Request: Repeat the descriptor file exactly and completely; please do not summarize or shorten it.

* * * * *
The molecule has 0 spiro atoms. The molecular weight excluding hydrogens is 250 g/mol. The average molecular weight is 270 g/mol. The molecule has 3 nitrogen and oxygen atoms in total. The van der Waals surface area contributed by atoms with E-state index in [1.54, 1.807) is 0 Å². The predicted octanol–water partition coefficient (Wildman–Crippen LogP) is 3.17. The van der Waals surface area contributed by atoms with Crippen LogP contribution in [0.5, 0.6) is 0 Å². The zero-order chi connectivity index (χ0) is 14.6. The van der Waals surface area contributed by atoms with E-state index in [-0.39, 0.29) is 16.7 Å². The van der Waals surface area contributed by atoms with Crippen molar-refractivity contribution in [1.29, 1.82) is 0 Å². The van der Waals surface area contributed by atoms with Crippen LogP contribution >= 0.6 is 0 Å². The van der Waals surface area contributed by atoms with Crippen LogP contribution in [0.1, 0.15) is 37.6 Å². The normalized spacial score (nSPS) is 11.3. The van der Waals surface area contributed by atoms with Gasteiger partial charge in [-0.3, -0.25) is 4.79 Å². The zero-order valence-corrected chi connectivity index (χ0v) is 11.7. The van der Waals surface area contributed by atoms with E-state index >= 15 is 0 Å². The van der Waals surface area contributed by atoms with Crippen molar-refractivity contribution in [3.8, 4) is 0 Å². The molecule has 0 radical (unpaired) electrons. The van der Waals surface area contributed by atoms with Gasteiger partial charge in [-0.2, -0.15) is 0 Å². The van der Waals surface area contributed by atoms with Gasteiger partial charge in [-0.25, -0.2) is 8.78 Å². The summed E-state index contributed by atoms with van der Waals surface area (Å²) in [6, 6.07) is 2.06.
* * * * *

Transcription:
The molecule has 0 spiro atoms. The molecular weight excluding hydrogens is 250 g/mol. The average molecular weight is 270 g/mol. The molecule has 3 nitrogen and oxygen atoms in total. The van der Waals surface area contributed by atoms with E-state index in [1.54, 1.807) is 0 Å². The predicted octanol–water partition coefficient (Wildman–Crippen LogP) is 3.17. The van der Waals surface area contributed by atoms with Crippen LogP contribution in [0.5, 0.6) is 0 Å². The zero-order chi connectivity index (χ0) is 14.6. The van der Waals surface area contributed by atoms with E-state index in [-0.39, 0.29) is 16.7 Å². The van der Waals surface area contributed by atoms with Crippen molar-refractivity contribution in [1.29, 1.82) is 0 Å². The van der Waals surface area contributed by atoms with Crippen LogP contribution >= 0.6 is 0 Å². The van der Waals surface area contributed by atoms with Crippen LogP contribution in [0.1, 0.15) is 37.6 Å². The normalized spacial score (nSPS) is 11.3. The van der Waals surface area contributed by atoms with Gasteiger partial charge in [-0.3, -0.25) is 4.79 Å². The zero-order valence-corrected chi connectivity index (χ0v) is 11.7. The van der Waals surface area contributed by atoms with E-state index >= 15 is 0 Å². The van der Waals surface area contributed by atoms with Crippen molar-refractivity contribution in [3.8, 4) is 0 Å². The molecule has 0 radical (unpaired) electrons. The van der Waals surface area contributed by atoms with Gasteiger partial charge in [-0.2, -0.15) is 0 Å². The van der Waals surface area contributed by atoms with Gasteiger partial charge in [-0.25, -0.2) is 8.78 Å². The summed E-state index contributed by atoms with van der Waals surface area (Å²) in [6, 6.07) is 2.06.